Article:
July 2014 Knowledge Newsletter
Dear Friends, Many people have difficulty being vulnerable and letting others see their true feelings in daily situations but this is especially true in the sexual arena. The act of intercourse seems to be simple enough. Put penis in vagina, thrust a little bit and voila you have an enjoyable climax. Although the mechanics are simple, the feelings of vulnerability associated with sexual desirability and performance are anything but.
Vulnerability in the Sexual Arena
Whenever we have sexual relations, we bring into play our emotional and physical vulnerabilities. Although this is seldom spoken about, we expect ourselves and our partners to not only be attractive, but be good lovers. Unfortunately, we have these unexpressed expectations about what is supposed to happen between the sheets and feel disappointed when these expectations do not get met.
Every girl dreams of prince charming whisking her away to the castle and making passionate love to her. She fantasies that he will be a considerate lover and bring her to climax every time due to his sexual prowess. Men dream of someone like Marilyn Monroe desiring them, being able to please them and having the stamina to carry on all night. These fantasies do not change no matter how old we become. These are unrealistic expectations but we still hold onto them and are disappointed when reality does not match our fantasies.
We feel vulnerable when we are faced with the reality of being desirable and sexually competent. Issues of desirability, attraction, performance and acceptance are bound to come up in every sexual relationship. Even when we are successful in other aspects of our lives, the sexual arena is unique in that it brings into play many issues that do not show up elsewhere.
During sexual intimacy, we are naked both physically and figuratively. Being naked emotionally is quite difficult for most people especially if we do not feel confident about ourselves as lovers or we do not like our bodies. When we are intimate with another, our energy fields overlap so each has access to another on more than the physical level. Even when we know our partners well and have been together for some time, sharing our bodies and our deepest feelings is still a scary proposition as we cannot be certain they will provide the sacred container we need to be emotionally vulnerable.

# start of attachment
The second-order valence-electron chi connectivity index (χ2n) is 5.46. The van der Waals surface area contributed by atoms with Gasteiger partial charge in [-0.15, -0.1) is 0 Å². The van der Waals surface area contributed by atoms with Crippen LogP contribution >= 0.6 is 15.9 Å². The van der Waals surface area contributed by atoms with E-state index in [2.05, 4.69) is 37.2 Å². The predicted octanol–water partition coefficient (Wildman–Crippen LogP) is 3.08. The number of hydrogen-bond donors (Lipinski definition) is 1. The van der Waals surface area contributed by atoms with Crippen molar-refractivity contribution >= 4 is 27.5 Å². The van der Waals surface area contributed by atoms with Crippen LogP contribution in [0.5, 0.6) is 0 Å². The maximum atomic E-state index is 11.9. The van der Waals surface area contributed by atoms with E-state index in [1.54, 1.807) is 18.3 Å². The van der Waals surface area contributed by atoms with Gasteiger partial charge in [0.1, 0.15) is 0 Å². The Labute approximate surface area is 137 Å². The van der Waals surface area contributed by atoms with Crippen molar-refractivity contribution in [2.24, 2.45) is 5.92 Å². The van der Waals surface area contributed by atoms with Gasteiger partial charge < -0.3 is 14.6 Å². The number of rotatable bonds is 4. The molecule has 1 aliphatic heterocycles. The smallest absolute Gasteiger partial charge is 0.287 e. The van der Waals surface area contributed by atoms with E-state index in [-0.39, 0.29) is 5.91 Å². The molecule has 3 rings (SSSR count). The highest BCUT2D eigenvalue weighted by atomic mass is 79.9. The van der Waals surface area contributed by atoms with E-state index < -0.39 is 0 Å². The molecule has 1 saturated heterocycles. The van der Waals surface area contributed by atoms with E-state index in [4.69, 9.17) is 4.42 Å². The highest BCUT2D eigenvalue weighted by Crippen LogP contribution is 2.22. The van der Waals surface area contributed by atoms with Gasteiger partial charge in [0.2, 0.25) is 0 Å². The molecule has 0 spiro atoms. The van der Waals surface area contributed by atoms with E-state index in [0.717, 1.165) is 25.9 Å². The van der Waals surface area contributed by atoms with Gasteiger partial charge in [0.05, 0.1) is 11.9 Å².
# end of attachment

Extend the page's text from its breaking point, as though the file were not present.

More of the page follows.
Just getting naked with another person can be a big concern for many especially if they are not proud of how they look. Woman may worry their breasts are too small, their legs are too fat, they have no behind or they are carrying fat around their middle. Women worry that as they get older their skin is flabby, even if they are slim. In a society that stresses physical appearance as being essential in attracting others, how we look can be a big concern especially when we need to undress in front of another.
If you are overweight in a society that favors people who are slim, the issue of whether someone will find you attractive becomes a factor. This is often a bigger concern for woman than men but men, especially in the gay community are very concerned with how they look as men are very visual creatures. Men are not only concerned about their weight and looks, but their penis size. Penis size is not really related to performance but it is connected to our belief of being desirable and able to please our partners.
Performance pressure is greater for men especially those trying to impress women with their sexual prowess. It isn’t just stamina and maintaining an erection that men have to worry about, they need to demonstrate their sexual expertise, be sensitive to their partner’s needs, know their erogenous zones and be able to please them in different ways. The pressure is on the man to be able to do this although men certainly appreciate women who know how to please them unless they hold religious or moral views to the contrary.